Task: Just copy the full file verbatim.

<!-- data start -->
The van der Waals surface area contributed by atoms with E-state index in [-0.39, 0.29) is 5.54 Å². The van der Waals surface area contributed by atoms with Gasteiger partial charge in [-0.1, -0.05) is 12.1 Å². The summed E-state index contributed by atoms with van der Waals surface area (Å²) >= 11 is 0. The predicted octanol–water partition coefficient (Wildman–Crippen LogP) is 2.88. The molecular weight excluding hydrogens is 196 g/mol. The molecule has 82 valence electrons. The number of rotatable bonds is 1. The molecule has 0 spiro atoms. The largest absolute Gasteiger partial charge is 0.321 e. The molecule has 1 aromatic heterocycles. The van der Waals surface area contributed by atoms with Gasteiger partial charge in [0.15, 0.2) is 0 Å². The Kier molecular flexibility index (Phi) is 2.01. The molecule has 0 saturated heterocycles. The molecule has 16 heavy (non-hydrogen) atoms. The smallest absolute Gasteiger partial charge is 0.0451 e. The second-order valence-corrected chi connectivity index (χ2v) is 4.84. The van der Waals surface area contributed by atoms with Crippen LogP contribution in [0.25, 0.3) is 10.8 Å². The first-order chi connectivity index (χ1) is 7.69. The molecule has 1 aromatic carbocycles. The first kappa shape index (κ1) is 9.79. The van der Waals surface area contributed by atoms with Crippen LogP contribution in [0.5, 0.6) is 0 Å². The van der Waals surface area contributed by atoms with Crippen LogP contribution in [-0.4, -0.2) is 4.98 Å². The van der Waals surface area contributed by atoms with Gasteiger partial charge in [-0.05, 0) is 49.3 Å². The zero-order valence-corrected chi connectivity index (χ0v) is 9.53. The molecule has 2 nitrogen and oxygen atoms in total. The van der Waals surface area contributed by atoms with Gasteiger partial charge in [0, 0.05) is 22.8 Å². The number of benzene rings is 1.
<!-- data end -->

The van der Waals surface area contributed by atoms with E-state index in [-0.39, 0.29) is 5.54 Å². The van der Waals surface area contributed by atoms with Gasteiger partial charge in [-0.1, -0.05) is 12.1 Å². The summed E-state index contributed by atoms with van der Waals surface area (Å²) >= 11 is 0. The predicted octanol–water partition coefficient (Wildman–Crippen LogP) is 2.88. The molecular weight excluding hydrogens is 196 g/mol. The molecule has 82 valence electrons. The number of rotatable bonds is 1. The molecule has 0 spiro atoms. The largest absolute Gasteiger partial charge is 0.321 e. The molecule has 1 aromatic heterocycles. The van der Waals surface area contributed by atoms with Gasteiger partial charge in [0.15, 0.2) is 0 Å². The Kier molecular flexibility index (Phi) is 2.01. The molecule has 0 saturated heterocycles. The molecule has 16 heavy (non-hydrogen) atoms. The smallest absolute Gasteiger partial charge is 0.0451 e. The second-order valence-corrected chi connectivity index (χ2v) is 4.84. The van der Waals surface area contributed by atoms with Crippen LogP contribution in [0.25, 0.3) is 10.8 Å². The first-order chi connectivity index (χ1) is 7.69. The molecule has 1 aromatic carbocycles. The first kappa shape index (κ1) is 9.79. The van der Waals surface area contributed by atoms with Crippen LogP contribution in [0.5, 0.6) is 0 Å². The van der Waals surface area contributed by atoms with Crippen LogP contribution in [-0.4, -0.2) is 4.98 Å². The van der Waals surface area contributed by atoms with Gasteiger partial charge in [-0.05, 0) is 49.3 Å². The zero-order valence-corrected chi connectivity index (χ0v) is 9.53. The molecule has 2 nitrogen and oxygen atoms in total. The van der Waals surface area contributed by atoms with Gasteiger partial charge in [0, 0.05) is 22.8 Å². The number of benzene rings is 1.